The Floor Beneath You

Why Engineered Hardwood Is Often the Better Choice

In today's society, where people are increasingly choosing all-natural and less processed options for everything from their food to their clothing, you might assume that plain, natural, solid hardwood flooring is the best option. Engineered hardwood might sound like a modern cop-out. But this is not the case at all. Engineered hardwood is, in many ways, an improvement on its older cousin solid hardwood flooring. Here are some of the benefits of choosing engineered hardwood flooring over other options.

It's More Affordable

Engineered hardwood flooring is a layered flooring material. The base layers are made from cheaper wood, such as pine or cypress, and the upper layer is made from the more attractive hardwood, like walnut or cherry. Since cheaper materials are used in the underlayers, you can buy engineered hardwood flooring for significantly less than you would have to pay for solid cherry, walnut, or another nice wood. The look, though, is the same quality, or maybe even better.

It Does Not Bow and Warp Easily

When you have solid hardwood floors installed, you need to constantly monitor your home's temperature and humidity levels to prevent damage to the hardwood. If the air gets too dry, your floorboards will shrink. If it gets too moist, the boards will bow and warp.

This is not a problem with engineered hardwood. The layers are put together in a way that compensates for some expansion and contraction. You still won't want to let your home get to 90 degrees and 80% humidity, but normal fluctuations won't be anything to worry about.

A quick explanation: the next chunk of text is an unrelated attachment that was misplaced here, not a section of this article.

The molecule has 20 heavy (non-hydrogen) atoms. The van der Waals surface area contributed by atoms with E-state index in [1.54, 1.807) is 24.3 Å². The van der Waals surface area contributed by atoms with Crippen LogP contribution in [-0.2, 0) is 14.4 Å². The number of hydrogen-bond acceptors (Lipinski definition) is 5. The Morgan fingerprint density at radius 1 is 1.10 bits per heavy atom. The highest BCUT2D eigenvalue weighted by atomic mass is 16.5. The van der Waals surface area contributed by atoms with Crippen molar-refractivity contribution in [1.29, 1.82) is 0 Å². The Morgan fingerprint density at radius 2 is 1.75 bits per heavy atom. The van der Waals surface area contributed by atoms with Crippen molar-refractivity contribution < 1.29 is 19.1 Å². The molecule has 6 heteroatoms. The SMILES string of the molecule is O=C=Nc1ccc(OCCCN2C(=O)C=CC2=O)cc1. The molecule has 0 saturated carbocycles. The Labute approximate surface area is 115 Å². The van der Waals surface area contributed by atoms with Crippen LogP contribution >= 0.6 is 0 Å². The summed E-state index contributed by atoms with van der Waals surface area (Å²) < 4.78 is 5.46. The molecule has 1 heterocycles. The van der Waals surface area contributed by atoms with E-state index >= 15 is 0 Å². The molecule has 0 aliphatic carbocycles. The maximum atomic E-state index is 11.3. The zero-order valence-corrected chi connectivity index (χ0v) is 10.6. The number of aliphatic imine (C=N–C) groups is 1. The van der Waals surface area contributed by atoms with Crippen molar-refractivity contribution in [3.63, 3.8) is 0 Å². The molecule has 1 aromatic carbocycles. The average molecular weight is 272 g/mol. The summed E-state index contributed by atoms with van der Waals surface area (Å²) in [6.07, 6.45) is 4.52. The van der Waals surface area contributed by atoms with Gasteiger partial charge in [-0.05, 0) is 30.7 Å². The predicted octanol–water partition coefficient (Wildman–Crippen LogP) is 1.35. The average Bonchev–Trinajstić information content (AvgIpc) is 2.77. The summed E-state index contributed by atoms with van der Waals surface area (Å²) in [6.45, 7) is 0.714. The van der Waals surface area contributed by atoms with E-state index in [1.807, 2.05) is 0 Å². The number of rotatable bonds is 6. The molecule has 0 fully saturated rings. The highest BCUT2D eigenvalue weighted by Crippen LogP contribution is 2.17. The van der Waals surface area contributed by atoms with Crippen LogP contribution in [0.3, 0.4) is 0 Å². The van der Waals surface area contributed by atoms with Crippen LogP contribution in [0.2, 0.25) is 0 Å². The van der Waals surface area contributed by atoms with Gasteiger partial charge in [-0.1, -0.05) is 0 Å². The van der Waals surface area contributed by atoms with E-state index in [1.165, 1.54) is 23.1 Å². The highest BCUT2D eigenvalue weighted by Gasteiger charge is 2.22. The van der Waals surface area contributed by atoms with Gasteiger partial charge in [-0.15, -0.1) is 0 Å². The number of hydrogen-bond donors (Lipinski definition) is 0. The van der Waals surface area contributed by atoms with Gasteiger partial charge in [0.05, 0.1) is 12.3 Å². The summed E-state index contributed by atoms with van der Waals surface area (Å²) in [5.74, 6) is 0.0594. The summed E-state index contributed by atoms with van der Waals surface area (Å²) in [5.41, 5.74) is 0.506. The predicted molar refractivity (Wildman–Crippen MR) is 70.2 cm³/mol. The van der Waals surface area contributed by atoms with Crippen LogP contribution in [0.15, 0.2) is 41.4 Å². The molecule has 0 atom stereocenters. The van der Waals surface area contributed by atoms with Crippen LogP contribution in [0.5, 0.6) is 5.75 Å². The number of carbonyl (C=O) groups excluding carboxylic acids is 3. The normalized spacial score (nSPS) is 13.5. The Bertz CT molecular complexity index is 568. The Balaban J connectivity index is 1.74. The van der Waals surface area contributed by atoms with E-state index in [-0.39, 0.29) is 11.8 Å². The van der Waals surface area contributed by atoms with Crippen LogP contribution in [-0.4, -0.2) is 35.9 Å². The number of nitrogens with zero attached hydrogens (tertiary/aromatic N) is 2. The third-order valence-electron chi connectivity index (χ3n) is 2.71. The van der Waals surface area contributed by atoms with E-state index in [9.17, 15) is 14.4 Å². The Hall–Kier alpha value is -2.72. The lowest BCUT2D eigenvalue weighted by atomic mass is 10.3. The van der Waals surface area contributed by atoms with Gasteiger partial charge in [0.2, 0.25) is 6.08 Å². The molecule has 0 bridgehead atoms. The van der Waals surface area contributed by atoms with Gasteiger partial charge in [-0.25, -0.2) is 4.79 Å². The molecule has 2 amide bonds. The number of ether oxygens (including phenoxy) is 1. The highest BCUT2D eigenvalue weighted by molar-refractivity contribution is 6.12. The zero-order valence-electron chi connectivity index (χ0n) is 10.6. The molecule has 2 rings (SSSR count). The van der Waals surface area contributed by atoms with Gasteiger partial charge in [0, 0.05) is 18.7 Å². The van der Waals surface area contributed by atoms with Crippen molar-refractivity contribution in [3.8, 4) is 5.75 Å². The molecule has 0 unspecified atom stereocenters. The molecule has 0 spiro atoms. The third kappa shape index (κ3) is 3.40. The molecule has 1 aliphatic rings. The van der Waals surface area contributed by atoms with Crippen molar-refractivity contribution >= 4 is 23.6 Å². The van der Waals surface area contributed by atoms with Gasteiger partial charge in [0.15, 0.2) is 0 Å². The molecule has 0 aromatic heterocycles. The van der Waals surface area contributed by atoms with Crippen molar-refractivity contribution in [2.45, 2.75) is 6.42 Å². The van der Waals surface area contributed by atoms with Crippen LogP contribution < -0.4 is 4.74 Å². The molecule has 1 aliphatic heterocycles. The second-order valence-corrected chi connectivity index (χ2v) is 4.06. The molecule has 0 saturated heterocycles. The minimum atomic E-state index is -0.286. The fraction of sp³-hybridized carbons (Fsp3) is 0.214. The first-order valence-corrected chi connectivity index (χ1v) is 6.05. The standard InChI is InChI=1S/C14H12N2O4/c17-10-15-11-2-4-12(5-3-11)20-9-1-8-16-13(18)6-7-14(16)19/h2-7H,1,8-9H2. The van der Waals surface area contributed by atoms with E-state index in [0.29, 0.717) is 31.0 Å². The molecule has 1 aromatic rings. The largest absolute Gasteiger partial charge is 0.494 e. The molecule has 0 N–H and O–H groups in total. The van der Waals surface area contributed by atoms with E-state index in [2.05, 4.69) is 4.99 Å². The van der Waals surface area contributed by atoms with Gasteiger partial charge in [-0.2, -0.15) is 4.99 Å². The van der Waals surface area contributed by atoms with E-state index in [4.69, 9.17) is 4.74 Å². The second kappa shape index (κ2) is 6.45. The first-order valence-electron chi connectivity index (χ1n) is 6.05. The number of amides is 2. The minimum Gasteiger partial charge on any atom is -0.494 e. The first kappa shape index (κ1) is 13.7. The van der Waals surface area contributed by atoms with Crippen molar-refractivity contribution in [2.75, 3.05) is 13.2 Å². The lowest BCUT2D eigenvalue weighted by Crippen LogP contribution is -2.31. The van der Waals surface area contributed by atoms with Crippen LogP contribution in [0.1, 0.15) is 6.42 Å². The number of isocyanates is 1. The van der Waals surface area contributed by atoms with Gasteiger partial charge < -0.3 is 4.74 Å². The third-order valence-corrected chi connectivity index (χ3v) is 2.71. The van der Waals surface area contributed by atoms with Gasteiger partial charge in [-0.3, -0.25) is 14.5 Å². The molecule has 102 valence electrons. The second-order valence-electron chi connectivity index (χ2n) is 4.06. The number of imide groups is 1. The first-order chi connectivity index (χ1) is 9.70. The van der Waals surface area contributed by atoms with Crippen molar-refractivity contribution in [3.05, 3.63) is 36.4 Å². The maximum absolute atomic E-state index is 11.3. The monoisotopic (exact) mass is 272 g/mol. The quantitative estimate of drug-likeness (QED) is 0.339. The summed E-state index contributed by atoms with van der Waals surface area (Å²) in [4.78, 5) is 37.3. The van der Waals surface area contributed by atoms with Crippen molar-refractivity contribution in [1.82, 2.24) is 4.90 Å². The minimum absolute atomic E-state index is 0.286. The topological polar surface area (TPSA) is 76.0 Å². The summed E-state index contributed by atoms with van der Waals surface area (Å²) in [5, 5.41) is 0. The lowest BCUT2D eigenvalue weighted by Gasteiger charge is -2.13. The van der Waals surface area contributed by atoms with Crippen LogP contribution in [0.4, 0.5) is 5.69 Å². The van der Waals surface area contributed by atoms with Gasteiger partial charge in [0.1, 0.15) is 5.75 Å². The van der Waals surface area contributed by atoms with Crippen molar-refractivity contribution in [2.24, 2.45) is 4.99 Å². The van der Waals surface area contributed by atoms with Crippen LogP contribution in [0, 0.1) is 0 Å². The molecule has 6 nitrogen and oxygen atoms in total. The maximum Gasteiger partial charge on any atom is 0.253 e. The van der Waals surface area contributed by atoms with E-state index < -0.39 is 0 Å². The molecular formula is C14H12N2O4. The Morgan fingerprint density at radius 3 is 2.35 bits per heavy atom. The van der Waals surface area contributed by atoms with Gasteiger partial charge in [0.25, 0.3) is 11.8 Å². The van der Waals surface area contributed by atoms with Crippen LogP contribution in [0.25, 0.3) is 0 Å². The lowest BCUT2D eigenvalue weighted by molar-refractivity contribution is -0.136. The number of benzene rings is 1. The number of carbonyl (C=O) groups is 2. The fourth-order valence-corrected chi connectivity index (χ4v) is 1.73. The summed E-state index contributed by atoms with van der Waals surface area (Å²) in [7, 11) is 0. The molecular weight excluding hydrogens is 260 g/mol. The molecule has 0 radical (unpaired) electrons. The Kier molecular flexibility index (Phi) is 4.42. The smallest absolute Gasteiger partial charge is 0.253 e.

It's Easier to Install

Installing solid hardwood is quite a process. The wood needs to sit on-site or a few days or sometimes even a few weeks to acclimate before it can even be installed. The installer first needs to put down an underlayment, and if the floor surface is uneven, they have to even it out before proceeding. Installing engineered hardwood is much, much easier. It does not need time to acclimate, and it does not require an underlayment in most cases. The installer can compensate for some unevenness during the installation process, too.

Engineered hardwood is not a new, lower-quality alternative to solid hardwood flooring. Rather, it is an improvement on this traditional option. Talk to a flooring contractor to learn more about your options and to further explore any engineered hardwood products as a choice for your home.